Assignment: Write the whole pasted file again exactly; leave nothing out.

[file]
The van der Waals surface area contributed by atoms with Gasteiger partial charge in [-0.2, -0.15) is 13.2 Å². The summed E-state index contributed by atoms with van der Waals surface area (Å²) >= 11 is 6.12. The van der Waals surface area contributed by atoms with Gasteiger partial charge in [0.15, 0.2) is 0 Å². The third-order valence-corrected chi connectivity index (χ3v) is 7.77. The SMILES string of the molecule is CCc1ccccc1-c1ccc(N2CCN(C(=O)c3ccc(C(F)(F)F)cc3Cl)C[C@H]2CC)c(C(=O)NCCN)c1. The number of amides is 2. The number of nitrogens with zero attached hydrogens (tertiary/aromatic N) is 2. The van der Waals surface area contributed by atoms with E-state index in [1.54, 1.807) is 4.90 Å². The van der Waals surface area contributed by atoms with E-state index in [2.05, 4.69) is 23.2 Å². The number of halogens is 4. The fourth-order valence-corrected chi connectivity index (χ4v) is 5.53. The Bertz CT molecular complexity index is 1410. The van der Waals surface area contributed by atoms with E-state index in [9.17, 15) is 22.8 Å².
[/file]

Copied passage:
The van der Waals surface area contributed by atoms with Gasteiger partial charge in [-0.2, -0.15) is 13.2 Å². The summed E-state index contributed by atoms with van der Waals surface area (Å²) >= 11 is 6.12. The van der Waals surface area contributed by atoms with Gasteiger partial charge in [0.15, 0.2) is 0 Å². The third-order valence-corrected chi connectivity index (χ3v) is 7.77. The SMILES string of the molecule is CCc1ccccc1-c1ccc(N2CCN(C(=O)c3ccc(C(F)(F)F)cc3Cl)C[C@H]2CC)c(C(=O)NCCN)c1. The number of amides is 2. The number of nitrogens with zero attached hydrogens (tertiary/aromatic N) is 2. The van der Waals surface area contributed by atoms with E-state index in [1.54, 1.807) is 4.90 Å². The van der Waals surface area contributed by atoms with E-state index in [2.05, 4.69) is 23.2 Å². The number of halogens is 4. The fourth-order valence-corrected chi connectivity index (χ4v) is 5.53. The Bertz CT molecular complexity index is 1410. The van der Waals surface area contributed by atoms with E-state index in [9.17, 15) is 22.8 Å².